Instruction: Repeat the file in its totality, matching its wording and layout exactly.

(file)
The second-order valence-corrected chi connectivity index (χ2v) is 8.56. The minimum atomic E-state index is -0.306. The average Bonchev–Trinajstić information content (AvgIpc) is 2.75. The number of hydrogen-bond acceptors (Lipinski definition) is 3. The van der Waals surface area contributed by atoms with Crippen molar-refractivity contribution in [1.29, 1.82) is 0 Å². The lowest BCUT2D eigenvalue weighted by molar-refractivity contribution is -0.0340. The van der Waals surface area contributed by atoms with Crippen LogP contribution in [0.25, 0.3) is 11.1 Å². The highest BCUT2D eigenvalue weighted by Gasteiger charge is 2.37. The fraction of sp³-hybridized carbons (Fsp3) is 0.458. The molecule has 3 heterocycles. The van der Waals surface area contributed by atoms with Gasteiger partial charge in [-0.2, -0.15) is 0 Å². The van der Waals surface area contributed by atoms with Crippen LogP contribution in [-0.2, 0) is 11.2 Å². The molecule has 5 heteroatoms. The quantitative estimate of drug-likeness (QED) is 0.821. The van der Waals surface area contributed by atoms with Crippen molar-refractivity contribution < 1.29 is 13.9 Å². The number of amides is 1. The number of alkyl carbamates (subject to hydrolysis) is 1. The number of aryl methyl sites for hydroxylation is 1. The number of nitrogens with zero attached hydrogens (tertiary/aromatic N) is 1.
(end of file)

The second-order valence-corrected chi connectivity index (χ2v) is 8.56. The minimum atomic E-state index is -0.306. The average Bonchev–Trinajstić information content (AvgIpc) is 2.75. The number of hydrogen-bond acceptors (Lipinski definition) is 3. The van der Waals surface area contributed by atoms with Crippen molar-refractivity contribution in [1.29, 1.82) is 0 Å². The lowest BCUT2D eigenvalue weighted by molar-refractivity contribution is -0.0340. The van der Waals surface area contributed by atoms with Crippen LogP contribution in [0.25, 0.3) is 11.1 Å². The highest BCUT2D eigenvalue weighted by Gasteiger charge is 2.37. The fraction of sp³-hybridized carbons (Fsp3) is 0.458. The molecule has 3 heterocycles. The van der Waals surface area contributed by atoms with Gasteiger partial charge in [-0.2, -0.15) is 0 Å². The van der Waals surface area contributed by atoms with Crippen LogP contribution in [-0.2, 0) is 11.2 Å². The molecule has 5 heteroatoms. The quantitative estimate of drug-likeness (QED) is 0.821. The van der Waals surface area contributed by atoms with Crippen molar-refractivity contribution < 1.29 is 13.9 Å². The number of amides is 1. The number of alkyl carbamates (subject to hydrolysis) is 1. The number of aryl methyl sites for hydroxylation is 1. The number of nitrogens with zero attached hydrogens (tertiary/aromatic N) is 1.